Previous sessions had highlighted the areas we wanted to know more about; what thoughts did people have about using the space for longer periods of time, where did people feel safe across the site and how could Roman Lancaster be brought to life for visitors to the space.
What was most striking was how engaging children and families found the co-design process, most enjoyed going back in time to encounter a Roman Centurian we found on Twitter, chatting with the mapkeeper and being trapped by a Wetland Fairy intent on making people stay longer in the meadows. Each interaction was designed to draw out different aspects of the design conversation, but of course it didn’t all work – some adventurers missed out on some of the quest challenges – clearly our signage could have been better.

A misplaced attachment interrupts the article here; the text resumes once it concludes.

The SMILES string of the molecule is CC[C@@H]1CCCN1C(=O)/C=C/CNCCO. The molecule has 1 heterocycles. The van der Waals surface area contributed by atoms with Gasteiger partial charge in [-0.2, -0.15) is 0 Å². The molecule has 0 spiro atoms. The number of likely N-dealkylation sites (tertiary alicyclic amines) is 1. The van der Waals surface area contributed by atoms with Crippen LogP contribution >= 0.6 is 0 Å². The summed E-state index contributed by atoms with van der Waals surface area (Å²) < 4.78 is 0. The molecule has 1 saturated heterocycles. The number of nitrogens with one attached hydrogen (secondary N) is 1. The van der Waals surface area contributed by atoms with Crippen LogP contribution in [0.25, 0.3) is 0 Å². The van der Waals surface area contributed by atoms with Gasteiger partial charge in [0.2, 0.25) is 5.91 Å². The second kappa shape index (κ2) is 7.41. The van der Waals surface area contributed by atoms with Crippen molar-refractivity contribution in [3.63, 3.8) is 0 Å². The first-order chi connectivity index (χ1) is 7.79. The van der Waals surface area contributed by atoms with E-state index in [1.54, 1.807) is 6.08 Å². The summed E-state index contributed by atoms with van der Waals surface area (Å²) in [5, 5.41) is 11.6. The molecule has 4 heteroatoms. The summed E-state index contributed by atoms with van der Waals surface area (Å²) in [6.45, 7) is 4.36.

While most people enjoyed playing with the idea of a character and using story as a tool to help them consider issues creatively and come up with new design possibilities, it wasn’t to everyone’s taste. So, on the hoof, a more traditional consultation approach was accomodated alongside the co-design process, with people contributing their views directly to team members across the site.
To everyone who contributed, as consultees or co-designers, thanks for making Just Imagine… All the Stories such an interesting adventure.